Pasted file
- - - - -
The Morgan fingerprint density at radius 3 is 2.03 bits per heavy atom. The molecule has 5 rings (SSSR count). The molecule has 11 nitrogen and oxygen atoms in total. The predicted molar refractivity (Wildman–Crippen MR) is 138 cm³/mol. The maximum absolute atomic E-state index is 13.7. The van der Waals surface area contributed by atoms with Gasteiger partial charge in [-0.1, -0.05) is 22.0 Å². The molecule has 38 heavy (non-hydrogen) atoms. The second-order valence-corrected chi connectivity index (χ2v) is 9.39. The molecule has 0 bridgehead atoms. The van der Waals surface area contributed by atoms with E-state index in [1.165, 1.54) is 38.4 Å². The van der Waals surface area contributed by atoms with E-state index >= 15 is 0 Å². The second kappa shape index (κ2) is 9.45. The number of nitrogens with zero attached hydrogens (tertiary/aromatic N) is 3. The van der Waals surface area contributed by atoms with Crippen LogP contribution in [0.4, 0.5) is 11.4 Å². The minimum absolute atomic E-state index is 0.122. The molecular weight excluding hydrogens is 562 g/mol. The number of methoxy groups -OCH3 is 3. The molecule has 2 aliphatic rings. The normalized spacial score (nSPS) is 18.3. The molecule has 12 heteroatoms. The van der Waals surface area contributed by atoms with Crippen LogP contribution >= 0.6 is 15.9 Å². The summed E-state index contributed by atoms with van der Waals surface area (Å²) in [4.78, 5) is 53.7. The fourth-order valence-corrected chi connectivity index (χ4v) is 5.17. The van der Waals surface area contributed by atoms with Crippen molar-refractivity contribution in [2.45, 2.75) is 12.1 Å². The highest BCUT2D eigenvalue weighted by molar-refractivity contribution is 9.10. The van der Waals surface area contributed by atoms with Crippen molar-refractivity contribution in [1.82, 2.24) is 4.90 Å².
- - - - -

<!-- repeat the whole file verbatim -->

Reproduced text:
The Morgan fingerprint density at radius 3 is 2.03 bits per heavy atom. The molecule has 5 rings (SSSR count). The molecule has 11 nitrogen and oxygen atoms in total. The predicted molar refractivity (Wildman–Crippen MR) is 138 cm³/mol. The maximum absolute atomic E-state index is 13.7. The van der Waals surface area contributed by atoms with Gasteiger partial charge in [-0.1, -0.05) is 22.0 Å². The molecule has 38 heavy (non-hydrogen) atoms. The second-order valence-corrected chi connectivity index (χ2v) is 9.39. The molecule has 0 bridgehead atoms. The van der Waals surface area contributed by atoms with E-state index in [1.165, 1.54) is 38.4 Å². The van der Waals surface area contributed by atoms with E-state index >= 15 is 0 Å². The second kappa shape index (κ2) is 9.45. The number of nitrogens with zero attached hydrogens (tertiary/aromatic N) is 3. The van der Waals surface area contributed by atoms with Crippen LogP contribution in [0.4, 0.5) is 11.4 Å². The minimum absolute atomic E-state index is 0.122. The molecular weight excluding hydrogens is 562 g/mol. The number of methoxy groups -OCH3 is 3. The molecule has 2 aliphatic rings. The normalized spacial score (nSPS) is 18.3. The molecule has 12 heteroatoms. The van der Waals surface area contributed by atoms with Crippen LogP contribution >= 0.6 is 15.9 Å². The summed E-state index contributed by atoms with van der Waals surface area (Å²) in [4.78, 5) is 53.7. The fourth-order valence-corrected chi connectivity index (χ4v) is 5.17. The van der Waals surface area contributed by atoms with Crippen molar-refractivity contribution in [2.45, 2.75) is 12.1 Å². The highest BCUT2D eigenvalue weighted by molar-refractivity contribution is 9.10. The van der Waals surface area contributed by atoms with Crippen molar-refractivity contribution in [1.82, 2.24) is 4.90 Å².